Rabbi David Etengoff
Dedicated to the sacred memories of my mother, Miriam Tovah bat Aharon HaKohane, father-in-law, Levi ben Yitzhak, sister, Shulamit bat Menachem, sister-in-law, Ruchama Rivka Sondra bat Yechiel, Chana bat Shmuel, Yehonatan Binyamin ben Mordechai Meir Halevi, Tikvah bat Rivka Perel, Gittel Malka bat Moshe, Alexander Leib ben Benyamin Yosef, the Kedoshim of Har Nof, Pittsburgh, and Jersey City, the refuah shlaimah of Mordechai HaLevi ben Miriam Tovah, and the health and safety of our brothers and sisters in Israel and around the world.
The phrase, “aleh hamitzvot (these are the commandments), appears twice in the Torah in the concluding pasukim of Sefer Vayikra and Parashat Masei:
These are the commandments (mitzvot) that Hashem commanded Moshe to [tell] the children of Israel on Mount Sinai. (Sefer Vayikra 27:34)
These are the commandments (mitzvot) and the ordinances (v’hamishpatim) that Hashem commanded the children of Israel through Moshe in the plains of Moab, by the Jordan at Jericho. (Sefer Bamidbar 36:13, these, and all Bible translations, The Judaica Press Complete Tanach, with my emendations)
The pasukim differ in that the location mentioned in the first pasuk is Har Sinai, whereas the second refers to “the plains of Moab, by the Jordan at Jericho.” Additionally, the first verse only mentions mitzvot, while the second adds mishpatim. In both cases, however, Moshe is tasked to teach the mitzvot to the Jewish people. This concept is alluded to, as well, in the well-known verse, “Torah tzivah lanu Moshe morasha kehillat Ya’akov” (“The Torah that Moshe commanded us is a legacy for the congregation of Ya’akov,” Sefer Devarim 33:4)
While the meaning of “aleh hamitzvot” is elusive, the Talmud Yerushalmi offers this analysis: “[This means,] that these [and these alone] are the mitzvot that Moshe instructed us to observe. And so, too, did Moshe teach us: ‘In the future, and from this point forward, no other prophet may originate a new mitzvah for you.’” (Megillah I:V, translation my own) In addition, this principle is found in Midrash Sifrei to Sefer Bamidbar, and four separate times in Talmud Bavli. This repetition signifies its particular import in classical halachic thought.
Based upon these sources, the Rambam (Maimonides, 1135-1204), codifies the expression, “no prophet is permitted to create a new matter (that is, mitzvah) from this point forward,” in this manner:
It is clear and explicit in the Torah that it [the Torah] is [Hashem’s] mitzvah, remaining forever without change, addition, or diminishment, as [Sefer Devarim 13:1] states: “All these matters which I command to you, you shall be careful to perform. You may not add to it or diminish from it,” and [Sefer Devarim 29:28] states: “What is revealed is for us and our children forever, to carry out all the words of this Torah.” This teaches that we are commanded to fulfill all the Torah's directives forever. It is also said: “It is an everlasting statute for all your generations,” and [Sefer Devarim 30:20] states: “It is not in the heavens.” This teaches that a prophet can no longer add a new precept [to the Torah]. (Mishneh Torah, Sefer Hamada, Hilchot Yesodei HaTorah 9:1, translation, Rabbi Eliyahu Touger, underlining and brackets my own)
The Malbim (Rabbi Meir Leibush ben Yechiel Michel, 1809-1879) further explicates the meaning of our phrase, “no prophet is permitted to create a new matter from this point forward.” He opines that “aleh hamitzvot” connotes “these and no others,” and adds, “our teacher Moshe was the sole prophet of the Torah.” As such, “all subsequent prophets had but one purpose—to encourage loyalty to Moshe’ Torah (Torat Moshe).” Thus, by definition, “they could neither add nor subtract [from the Torah].” (Commentary on Sefer Vayikra, section 120, translation my own) The Malbim’s use of the expression, “Torat Moshe,” is similar in kind to a pasuk in Sefer Malachi wherein the navi proclaims, “Remember the Torah of My servant Moshe (Torat Moshe), [inclusive of] the laws and ordinances which I commanded him in Horeb (that is, at Mount Sinai) for all Israel.” (3:22, translation my own)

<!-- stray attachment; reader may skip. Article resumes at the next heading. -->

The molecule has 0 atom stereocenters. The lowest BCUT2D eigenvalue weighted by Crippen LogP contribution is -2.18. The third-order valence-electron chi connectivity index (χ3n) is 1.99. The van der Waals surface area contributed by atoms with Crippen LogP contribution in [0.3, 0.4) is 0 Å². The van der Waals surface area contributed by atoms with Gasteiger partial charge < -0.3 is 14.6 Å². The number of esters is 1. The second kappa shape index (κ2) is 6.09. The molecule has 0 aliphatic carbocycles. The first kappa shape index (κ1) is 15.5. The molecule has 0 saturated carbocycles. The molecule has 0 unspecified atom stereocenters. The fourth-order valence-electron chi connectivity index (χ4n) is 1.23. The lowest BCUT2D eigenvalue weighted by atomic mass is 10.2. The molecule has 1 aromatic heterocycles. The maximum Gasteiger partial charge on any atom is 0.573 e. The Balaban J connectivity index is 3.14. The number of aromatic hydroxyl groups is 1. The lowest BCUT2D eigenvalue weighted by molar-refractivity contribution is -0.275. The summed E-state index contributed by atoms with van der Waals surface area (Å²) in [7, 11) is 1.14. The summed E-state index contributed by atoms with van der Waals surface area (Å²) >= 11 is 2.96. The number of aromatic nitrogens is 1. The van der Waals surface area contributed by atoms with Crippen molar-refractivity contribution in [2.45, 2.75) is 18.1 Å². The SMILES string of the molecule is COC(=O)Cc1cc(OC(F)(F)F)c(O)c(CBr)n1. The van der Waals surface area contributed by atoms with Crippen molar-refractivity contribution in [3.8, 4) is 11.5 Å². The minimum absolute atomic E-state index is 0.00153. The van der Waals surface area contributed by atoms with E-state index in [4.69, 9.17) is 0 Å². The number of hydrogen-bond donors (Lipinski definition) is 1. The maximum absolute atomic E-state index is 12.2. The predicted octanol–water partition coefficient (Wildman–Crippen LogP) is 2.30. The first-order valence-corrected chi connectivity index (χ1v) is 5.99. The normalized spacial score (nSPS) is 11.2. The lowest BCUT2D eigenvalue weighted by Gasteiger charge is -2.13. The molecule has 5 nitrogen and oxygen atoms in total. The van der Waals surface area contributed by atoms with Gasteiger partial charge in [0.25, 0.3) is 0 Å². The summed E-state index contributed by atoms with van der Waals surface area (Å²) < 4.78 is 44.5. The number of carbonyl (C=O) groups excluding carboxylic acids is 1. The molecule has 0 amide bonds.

The promise of reward for fulfilling Torat Moshe is found throughout the Torah. One of the most celebrated of these passages appears in the second paragraph of the Shema:
And it will be, if you hearken to My commandments that I command you this day to love Hashem, your G-d, to serve Him with all your heart and with all your soul, I will give the rain of your land at its time, the early rain and the latter rain, and you will gather in your grain, your wine, and your oil. And I will give grass in your field for your livestock, and you will eat and be sated. (Sefer Devarim 11:3)
This narrative focuses upon the physical rewards that will accrue to our nation if we demonstrate true allegiance to the Almighty. As such the focus is on rain, grain, wine, oil, livestock, and the general satisfaction of our earthly needs. In contrast, Malachi turns our attention to the ultimate spiritual reward, namely, the fulfillment of Judaism’s eschatological vision: “Behold, I will send you Eliyahu HaNavi before the coming of the great and awesome day of Hashem, that he may turn the heart of the fathers back through the children, and the heart of the children back through their fathers…” (23-24)
With Hashem’s help, may we ever strive to fulfill His eternal Torat Moshe. Then, may we behold Eliyahu HaNavi, and the coming of Mashiach ben David, soon and in our days. V’chane yihi ratzon.
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